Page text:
Fertilty and infant mortality in Sub-Saharan Africa

Fécondité et mortalité infantile en Afrique sub-saharienne

Reading the graph

This graph shows the relationship between two demographic indicators: fertility and infant mortality. The values along the horizontal axis indicate the level of infant mortality in each country of sub-Saharan Africa over the period 2000-2004, i.e. the proportion of infants who die before their first birthday (for 1,000 births).
The values along the vertical axis indicate the level of fertility in each country over the same period, expressed as the average number of children per woman. Each country of sub-Saharan Africa is represented by a symbol indicating the region of Africa to which it belongs. A regression line sums up the relationship between the two indicators. The main countries and those located furthest from this line are identified on the graph.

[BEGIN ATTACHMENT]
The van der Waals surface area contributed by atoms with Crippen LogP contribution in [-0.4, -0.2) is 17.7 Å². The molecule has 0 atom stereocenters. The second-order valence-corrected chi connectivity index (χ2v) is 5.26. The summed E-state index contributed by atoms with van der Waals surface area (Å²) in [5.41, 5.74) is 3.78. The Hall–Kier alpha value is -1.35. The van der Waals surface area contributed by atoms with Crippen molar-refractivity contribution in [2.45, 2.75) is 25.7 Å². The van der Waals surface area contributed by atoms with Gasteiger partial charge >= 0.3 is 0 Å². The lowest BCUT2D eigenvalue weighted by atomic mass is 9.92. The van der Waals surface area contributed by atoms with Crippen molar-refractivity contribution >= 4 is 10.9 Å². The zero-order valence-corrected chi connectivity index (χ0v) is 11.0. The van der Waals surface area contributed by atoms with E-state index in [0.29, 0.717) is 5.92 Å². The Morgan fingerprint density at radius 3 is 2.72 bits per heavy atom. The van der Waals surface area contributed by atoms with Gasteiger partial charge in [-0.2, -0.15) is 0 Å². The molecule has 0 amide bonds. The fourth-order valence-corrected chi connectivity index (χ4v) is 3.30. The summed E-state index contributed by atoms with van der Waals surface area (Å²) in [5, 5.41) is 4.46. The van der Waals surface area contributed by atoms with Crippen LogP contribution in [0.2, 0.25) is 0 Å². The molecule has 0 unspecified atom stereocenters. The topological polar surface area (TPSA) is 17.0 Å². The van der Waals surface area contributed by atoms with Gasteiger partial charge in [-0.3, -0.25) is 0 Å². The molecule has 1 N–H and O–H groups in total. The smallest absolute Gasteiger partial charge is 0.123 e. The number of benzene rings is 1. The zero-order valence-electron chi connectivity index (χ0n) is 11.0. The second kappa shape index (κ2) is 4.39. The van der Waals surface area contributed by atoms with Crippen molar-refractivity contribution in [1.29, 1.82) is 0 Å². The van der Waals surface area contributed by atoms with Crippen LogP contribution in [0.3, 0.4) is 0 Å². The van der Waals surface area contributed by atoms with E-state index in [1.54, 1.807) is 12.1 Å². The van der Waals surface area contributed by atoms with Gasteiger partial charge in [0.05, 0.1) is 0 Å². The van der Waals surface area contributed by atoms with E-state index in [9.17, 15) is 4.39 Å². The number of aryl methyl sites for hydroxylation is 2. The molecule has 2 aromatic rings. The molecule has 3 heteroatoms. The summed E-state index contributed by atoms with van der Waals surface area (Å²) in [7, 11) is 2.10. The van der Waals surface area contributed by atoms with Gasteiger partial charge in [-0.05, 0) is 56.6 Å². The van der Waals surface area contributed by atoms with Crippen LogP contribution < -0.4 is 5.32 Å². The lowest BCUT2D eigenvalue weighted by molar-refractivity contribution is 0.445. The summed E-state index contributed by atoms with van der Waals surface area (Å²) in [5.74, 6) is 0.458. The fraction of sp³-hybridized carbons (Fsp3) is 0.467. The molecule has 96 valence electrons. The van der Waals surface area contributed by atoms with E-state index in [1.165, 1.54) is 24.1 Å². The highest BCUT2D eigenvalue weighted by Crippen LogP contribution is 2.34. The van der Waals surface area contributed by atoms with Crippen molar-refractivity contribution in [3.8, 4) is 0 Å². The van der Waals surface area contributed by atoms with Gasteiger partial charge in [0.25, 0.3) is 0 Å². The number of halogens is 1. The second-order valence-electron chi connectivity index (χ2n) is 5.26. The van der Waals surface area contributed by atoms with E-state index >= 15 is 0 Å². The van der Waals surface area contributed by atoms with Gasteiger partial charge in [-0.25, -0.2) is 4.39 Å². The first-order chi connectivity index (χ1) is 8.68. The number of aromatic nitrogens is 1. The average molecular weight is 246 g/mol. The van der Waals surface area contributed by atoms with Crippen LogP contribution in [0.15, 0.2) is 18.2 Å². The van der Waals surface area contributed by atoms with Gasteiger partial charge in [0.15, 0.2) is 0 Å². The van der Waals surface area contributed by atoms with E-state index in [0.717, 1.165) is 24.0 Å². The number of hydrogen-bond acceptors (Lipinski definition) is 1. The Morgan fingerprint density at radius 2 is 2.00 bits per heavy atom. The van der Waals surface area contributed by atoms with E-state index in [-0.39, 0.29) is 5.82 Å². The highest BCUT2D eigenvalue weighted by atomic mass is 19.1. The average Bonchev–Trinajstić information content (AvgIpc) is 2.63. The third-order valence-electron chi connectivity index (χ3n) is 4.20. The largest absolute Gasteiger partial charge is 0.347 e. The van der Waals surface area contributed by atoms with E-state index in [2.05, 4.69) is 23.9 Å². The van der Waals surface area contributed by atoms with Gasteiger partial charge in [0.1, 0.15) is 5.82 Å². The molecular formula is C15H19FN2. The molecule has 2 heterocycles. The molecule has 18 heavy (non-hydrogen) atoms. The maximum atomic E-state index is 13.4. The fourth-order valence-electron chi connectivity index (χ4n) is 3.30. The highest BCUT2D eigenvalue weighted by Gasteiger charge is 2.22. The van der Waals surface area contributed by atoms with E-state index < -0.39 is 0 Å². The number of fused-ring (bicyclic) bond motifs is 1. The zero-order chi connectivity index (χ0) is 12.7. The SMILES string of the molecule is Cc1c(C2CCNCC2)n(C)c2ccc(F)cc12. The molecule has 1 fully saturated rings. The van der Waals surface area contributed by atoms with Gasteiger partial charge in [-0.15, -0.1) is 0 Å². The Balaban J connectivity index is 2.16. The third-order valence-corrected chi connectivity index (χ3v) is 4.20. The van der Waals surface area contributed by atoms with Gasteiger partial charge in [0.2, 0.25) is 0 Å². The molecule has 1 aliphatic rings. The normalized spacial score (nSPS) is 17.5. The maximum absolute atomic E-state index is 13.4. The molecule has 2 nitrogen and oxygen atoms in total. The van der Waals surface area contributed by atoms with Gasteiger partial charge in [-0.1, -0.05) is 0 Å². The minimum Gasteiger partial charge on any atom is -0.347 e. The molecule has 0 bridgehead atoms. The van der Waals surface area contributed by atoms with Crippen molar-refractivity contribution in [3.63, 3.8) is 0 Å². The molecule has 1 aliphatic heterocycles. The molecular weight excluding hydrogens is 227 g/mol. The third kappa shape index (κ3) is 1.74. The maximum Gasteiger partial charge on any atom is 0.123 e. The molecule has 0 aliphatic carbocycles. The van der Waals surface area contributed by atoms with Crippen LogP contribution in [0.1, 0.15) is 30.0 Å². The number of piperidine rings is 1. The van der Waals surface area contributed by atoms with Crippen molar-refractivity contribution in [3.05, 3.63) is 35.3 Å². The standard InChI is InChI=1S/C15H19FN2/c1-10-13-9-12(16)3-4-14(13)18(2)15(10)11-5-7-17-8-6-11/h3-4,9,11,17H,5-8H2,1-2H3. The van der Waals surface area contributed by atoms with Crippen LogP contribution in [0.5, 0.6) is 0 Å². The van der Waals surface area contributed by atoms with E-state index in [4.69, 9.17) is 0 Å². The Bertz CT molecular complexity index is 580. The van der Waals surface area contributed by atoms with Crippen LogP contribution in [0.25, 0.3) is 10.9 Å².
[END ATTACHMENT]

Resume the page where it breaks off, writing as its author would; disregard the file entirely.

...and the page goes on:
A strong relationship between infant mortality and fertility

Most of the countries on the graph are very close to the regression line: the lower the level of infant mortality, the lower the level of fertility. Africa is following the classic pattern of demographic transition, in which declining fertility is associated with decreasing infant mortality and progress in socioeconomic development and health. Among the countries where infant mortality is around 100 deaths per 1,000 births, fertility in Uganda is particularly high (7 children per woman) while in Lesotho it is much lower (4 children per woman).


Sources

• This graph and its commentary are taken from the article entitled «The demography of Sub-Saharan Africa from the 1950s to the 2000s (Dominique Tabutin and Bruno Schoumaker, Population-English Edition, 59 (3-4), 2004, p. 457-556).

Page :
1 2
Last update : December 28 2010